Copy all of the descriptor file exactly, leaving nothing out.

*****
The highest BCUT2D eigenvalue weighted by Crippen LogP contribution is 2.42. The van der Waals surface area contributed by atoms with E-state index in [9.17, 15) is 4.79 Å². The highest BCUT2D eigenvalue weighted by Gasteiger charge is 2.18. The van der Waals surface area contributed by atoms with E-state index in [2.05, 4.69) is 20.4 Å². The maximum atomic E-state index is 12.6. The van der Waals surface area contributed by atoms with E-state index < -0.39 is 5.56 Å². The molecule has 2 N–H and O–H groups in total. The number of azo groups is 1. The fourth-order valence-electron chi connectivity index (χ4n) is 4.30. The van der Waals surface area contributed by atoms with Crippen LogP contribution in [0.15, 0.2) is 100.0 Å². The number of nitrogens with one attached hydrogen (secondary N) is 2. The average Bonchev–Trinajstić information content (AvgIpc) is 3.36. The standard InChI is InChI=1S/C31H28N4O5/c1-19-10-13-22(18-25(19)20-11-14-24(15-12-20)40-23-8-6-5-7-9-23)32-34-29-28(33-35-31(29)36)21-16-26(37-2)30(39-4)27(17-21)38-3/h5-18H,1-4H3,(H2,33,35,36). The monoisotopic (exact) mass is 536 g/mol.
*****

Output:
The highest BCUT2D eigenvalue weighted by Crippen LogP contribution is 2.42. The van der Waals surface area contributed by atoms with E-state index in [9.17, 15) is 4.79 Å². The highest BCUT2D eigenvalue weighted by Gasteiger charge is 2.18. The van der Waals surface area contributed by atoms with E-state index in [2.05, 4.69) is 20.4 Å². The maximum atomic E-state index is 12.6. The van der Waals surface area contributed by atoms with E-state index < -0.39 is 5.56 Å². The molecule has 2 N–H and O–H groups in total. The number of azo groups is 1. The fourth-order valence-electron chi connectivity index (χ4n) is 4.30. The van der Waals surface area contributed by atoms with Crippen LogP contribution in [0.15, 0.2) is 100.0 Å². The number of nitrogens with one attached hydrogen (secondary N) is 2. The average Bonchev–Trinajstić information content (AvgIpc) is 3.36. The standard InChI is InChI=1S/C31H28N4O5/c1-19-10-13-22(18-25(19)20-11-14-24(15-12-20)40-23-8-6-5-7-9-23)32-34-29-28(33-35-31(29)36)21-16-26(37-2)30(39-4)27(17-21)38-3/h5-18H,1-4H3,(H2,33,35,36). The monoisotopic (exact) mass is 536 g/mol.